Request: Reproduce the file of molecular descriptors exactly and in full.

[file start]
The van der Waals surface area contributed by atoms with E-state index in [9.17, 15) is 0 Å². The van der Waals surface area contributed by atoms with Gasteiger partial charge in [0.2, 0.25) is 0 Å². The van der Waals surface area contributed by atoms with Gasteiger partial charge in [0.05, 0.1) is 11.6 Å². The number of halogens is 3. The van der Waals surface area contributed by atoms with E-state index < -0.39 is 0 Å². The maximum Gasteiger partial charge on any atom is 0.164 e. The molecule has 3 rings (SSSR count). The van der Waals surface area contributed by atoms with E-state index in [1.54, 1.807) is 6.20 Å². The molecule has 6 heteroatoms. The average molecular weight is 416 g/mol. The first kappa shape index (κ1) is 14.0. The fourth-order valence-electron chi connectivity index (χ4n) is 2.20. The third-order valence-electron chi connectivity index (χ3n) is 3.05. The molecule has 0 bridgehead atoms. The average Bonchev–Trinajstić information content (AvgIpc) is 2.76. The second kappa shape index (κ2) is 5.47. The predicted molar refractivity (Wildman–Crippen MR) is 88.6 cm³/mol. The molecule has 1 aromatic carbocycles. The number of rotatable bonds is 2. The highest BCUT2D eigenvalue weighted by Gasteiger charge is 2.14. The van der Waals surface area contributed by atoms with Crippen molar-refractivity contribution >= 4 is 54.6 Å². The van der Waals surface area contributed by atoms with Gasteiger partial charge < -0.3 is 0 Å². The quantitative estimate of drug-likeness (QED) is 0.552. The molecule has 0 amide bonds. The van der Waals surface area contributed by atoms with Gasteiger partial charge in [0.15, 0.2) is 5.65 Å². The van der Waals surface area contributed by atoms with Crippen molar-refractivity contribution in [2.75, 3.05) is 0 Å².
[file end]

The van der Waals surface area contributed by atoms with E-state index in [9.17, 15) is 0 Å². The van der Waals surface area contributed by atoms with Gasteiger partial charge in [0.2, 0.25) is 0 Å². The van der Waals surface area contributed by atoms with Gasteiger partial charge in [0.05, 0.1) is 11.6 Å². The number of halogens is 3. The van der Waals surface area contributed by atoms with E-state index < -0.39 is 0 Å². The maximum Gasteiger partial charge on any atom is 0.164 e. The molecule has 3 rings (SSSR count). The van der Waals surface area contributed by atoms with E-state index in [1.54, 1.807) is 6.20 Å². The molecule has 6 heteroatoms. The average molecular weight is 416 g/mol. The first kappa shape index (κ1) is 14.0. The fourth-order valence-electron chi connectivity index (χ4n) is 2.20. The third-order valence-electron chi connectivity index (χ3n) is 3.05. The molecule has 0 bridgehead atoms. The average Bonchev–Trinajstić information content (AvgIpc) is 2.76. The second kappa shape index (κ2) is 5.47. The predicted molar refractivity (Wildman–Crippen MR) is 88.6 cm³/mol. The molecule has 1 aromatic carbocycles. The number of rotatable bonds is 2. The highest BCUT2D eigenvalue weighted by Gasteiger charge is 2.14. The van der Waals surface area contributed by atoms with Crippen molar-refractivity contribution >= 4 is 54.6 Å². The van der Waals surface area contributed by atoms with Gasteiger partial charge < -0.3 is 0 Å². The quantitative estimate of drug-likeness (QED) is 0.552. The molecule has 0 amide bonds. The van der Waals surface area contributed by atoms with Gasteiger partial charge in [0.15, 0.2) is 5.65 Å². The van der Waals surface area contributed by atoms with Crippen molar-refractivity contribution in [2.75, 3.05) is 0 Å².